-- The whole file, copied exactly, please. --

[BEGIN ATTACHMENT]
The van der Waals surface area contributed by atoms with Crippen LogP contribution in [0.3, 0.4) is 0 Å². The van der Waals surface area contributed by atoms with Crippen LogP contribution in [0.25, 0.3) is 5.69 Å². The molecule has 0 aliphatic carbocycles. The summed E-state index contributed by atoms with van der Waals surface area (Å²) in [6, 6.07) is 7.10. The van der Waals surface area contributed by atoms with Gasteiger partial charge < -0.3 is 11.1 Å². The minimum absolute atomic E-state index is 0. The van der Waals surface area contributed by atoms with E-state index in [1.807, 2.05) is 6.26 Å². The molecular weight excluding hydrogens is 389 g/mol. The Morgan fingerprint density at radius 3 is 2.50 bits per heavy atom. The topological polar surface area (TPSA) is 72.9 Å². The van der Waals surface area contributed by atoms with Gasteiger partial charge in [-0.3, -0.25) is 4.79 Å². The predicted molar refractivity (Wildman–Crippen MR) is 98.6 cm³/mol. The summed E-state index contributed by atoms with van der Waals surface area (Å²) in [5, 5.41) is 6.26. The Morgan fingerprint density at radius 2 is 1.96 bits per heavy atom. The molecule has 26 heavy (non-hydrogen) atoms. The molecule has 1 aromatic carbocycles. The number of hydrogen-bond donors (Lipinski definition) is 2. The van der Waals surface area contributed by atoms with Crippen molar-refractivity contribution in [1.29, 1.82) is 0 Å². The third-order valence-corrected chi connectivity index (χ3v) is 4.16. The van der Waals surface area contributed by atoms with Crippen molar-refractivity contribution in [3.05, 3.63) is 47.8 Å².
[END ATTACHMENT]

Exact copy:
The van der Waals surface area contributed by atoms with Crippen LogP contribution in [0.3, 0.4) is 0 Å². The van der Waals surface area contributed by atoms with Crippen LogP contribution in [0.25, 0.3) is 5.69 Å². The molecule has 0 aliphatic carbocycles. The summed E-state index contributed by atoms with van der Waals surface area (Å²) in [6, 6.07) is 7.10. The van der Waals surface area contributed by atoms with Gasteiger partial charge < -0.3 is 11.1 Å². The minimum absolute atomic E-state index is 0. The van der Waals surface area contributed by atoms with E-state index in [1.807, 2.05) is 6.26 Å². The molecular weight excluding hydrogens is 389 g/mol. The Morgan fingerprint density at radius 3 is 2.50 bits per heavy atom. The topological polar surface area (TPSA) is 72.9 Å². The van der Waals surface area contributed by atoms with Gasteiger partial charge in [-0.3, -0.25) is 4.79 Å². The predicted molar refractivity (Wildman–Crippen MR) is 98.6 cm³/mol. The summed E-state index contributed by atoms with van der Waals surface area (Å²) in [5, 5.41) is 6.26. The Morgan fingerprint density at radius 2 is 1.96 bits per heavy atom. The molecule has 26 heavy (non-hydrogen) atoms. The molecule has 1 aromatic carbocycles. The number of hydrogen-bond donors (Lipinski definition) is 2. The van der Waals surface area contributed by atoms with Crippen molar-refractivity contribution in [1.29, 1.82) is 0 Å². The third-order valence-corrected chi connectivity index (χ3v) is 4.16. The van der Waals surface area contributed by atoms with Crippen molar-refractivity contribution in [3.05, 3.63) is 47.8 Å².